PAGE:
KOKOMO — Things happen, and that is why a Kokomo woman created Ship Happens. It is a service that makes life-saving medication accessible, for free, to those who are experiencing homelessness.
Surrounded by family, friends, and strangers, Antonia Sawyer is making 665 naloxone kits for anyone who asks her for one. It is a project that she coordinates out of her home, and it has become a free life-saving tool for Hoosier families.
"I started it because there are so many barriers that families and communities continually face in Indiana, and I wanted to reduce or remove those entirely," says Antonia Sawyer, the founder of Ship Happens. "It is zero-barrier, you don't have to face me, you don't have to feel judged, it is confidential, and it comes in the mail. It is so simple."
Any person who needs or wants a naloxone kit can easily access Sawyer's Ship Happens facebook page. On the page, they can request an overdose reversal kit.
"No one is immune to substance use disorder and so let us do our work, let harm reduction really come to the forefront, and let us show that evidence-based practice really is an answer to the opioid epidemic," says Sawyer.
An answer that some Hoosiers, like 34-year-old Michael Earnheart of Kokomo, have been searching for. Earnheart has overdosed three times. Now, almost four years in recovery, this dad of four has his family back and is making kits with Ship Happens for others who need help too.
"It just gives someone a second chance, and it gives someone the opportunity that I had, and you know, you don't ever want to see someone go out like that and this gives them the chance to get out and find those resources that are out there for them," explains Earnheart.
Other volunteers, like Amber Weaver, want to make sure no one feels the pain that she knows all too well.
"I couldn't save her, so I just want to help other people," explains Weaver.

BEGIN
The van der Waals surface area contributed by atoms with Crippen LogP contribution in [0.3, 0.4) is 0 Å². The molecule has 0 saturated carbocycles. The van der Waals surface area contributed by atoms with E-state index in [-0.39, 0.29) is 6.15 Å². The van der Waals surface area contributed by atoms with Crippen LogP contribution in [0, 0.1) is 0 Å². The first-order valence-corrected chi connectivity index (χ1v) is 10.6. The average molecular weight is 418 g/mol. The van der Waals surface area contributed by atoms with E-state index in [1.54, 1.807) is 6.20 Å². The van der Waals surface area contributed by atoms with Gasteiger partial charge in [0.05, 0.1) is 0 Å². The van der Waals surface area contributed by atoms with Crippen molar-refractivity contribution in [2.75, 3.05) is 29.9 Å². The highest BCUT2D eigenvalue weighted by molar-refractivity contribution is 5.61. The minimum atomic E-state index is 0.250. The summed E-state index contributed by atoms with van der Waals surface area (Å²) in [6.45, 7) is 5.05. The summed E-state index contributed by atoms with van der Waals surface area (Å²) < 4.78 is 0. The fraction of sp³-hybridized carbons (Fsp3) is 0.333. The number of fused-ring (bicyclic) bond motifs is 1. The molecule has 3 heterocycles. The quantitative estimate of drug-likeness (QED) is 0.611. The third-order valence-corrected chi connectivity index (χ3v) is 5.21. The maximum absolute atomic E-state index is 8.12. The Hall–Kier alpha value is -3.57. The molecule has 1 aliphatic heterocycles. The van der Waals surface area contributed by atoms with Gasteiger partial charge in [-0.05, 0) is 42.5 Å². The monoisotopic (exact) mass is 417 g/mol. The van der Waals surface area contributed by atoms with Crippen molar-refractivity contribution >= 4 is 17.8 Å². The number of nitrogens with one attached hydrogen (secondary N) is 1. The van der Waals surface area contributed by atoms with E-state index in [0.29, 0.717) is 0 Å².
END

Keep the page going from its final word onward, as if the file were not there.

During Sawyer's kit-making event, Weaver's sister, Amanda, would have been celebrating her 35th birthday. She lost her battle with addiction in December of 2018.
"I do understand addiction," states Weaver. "A lot of people think it is a choice, but it is not, it is a disease. Yes, it is a choice at first, but then it takes control over you, and I think a lot of people are losing their lives that maybe they just needed one more chance."
Sawyer has shipped almost 200 naloxone kits since March, and she is still going. So far, she has at least 40 reports of her packages being used to reverse an overdose.
"It is hard to explain how it feels, to get these messages because I don't know, they catch me off guard," explains Sawyer. "I am driving down, and a mom says, your kit revived my daughter twice today, how do you respond to that. It is like oh my gosh, I need to start driving these kits to people. You know, are we shipping fast enough, is it going to get there in time. It is really hard to put into words."
Sawyer is awarded the Jefferson Award for Multiplying Good because of the work she does with Ship Happens. Her naloxone kits are saving lives and not only giving the people who get these kits a second chance but giving families to have more life with their loved ones.
"It means all lives matter, it means people with substance use disorder matter, they are people, and you are not defined by your disease, you are worth it, everybody is worth it," says Sawyer.
Sawyer's naloxone kits are free to take and free to have shipped.
More information on how to access Ship Happens Naloxone Kits and how to get involved.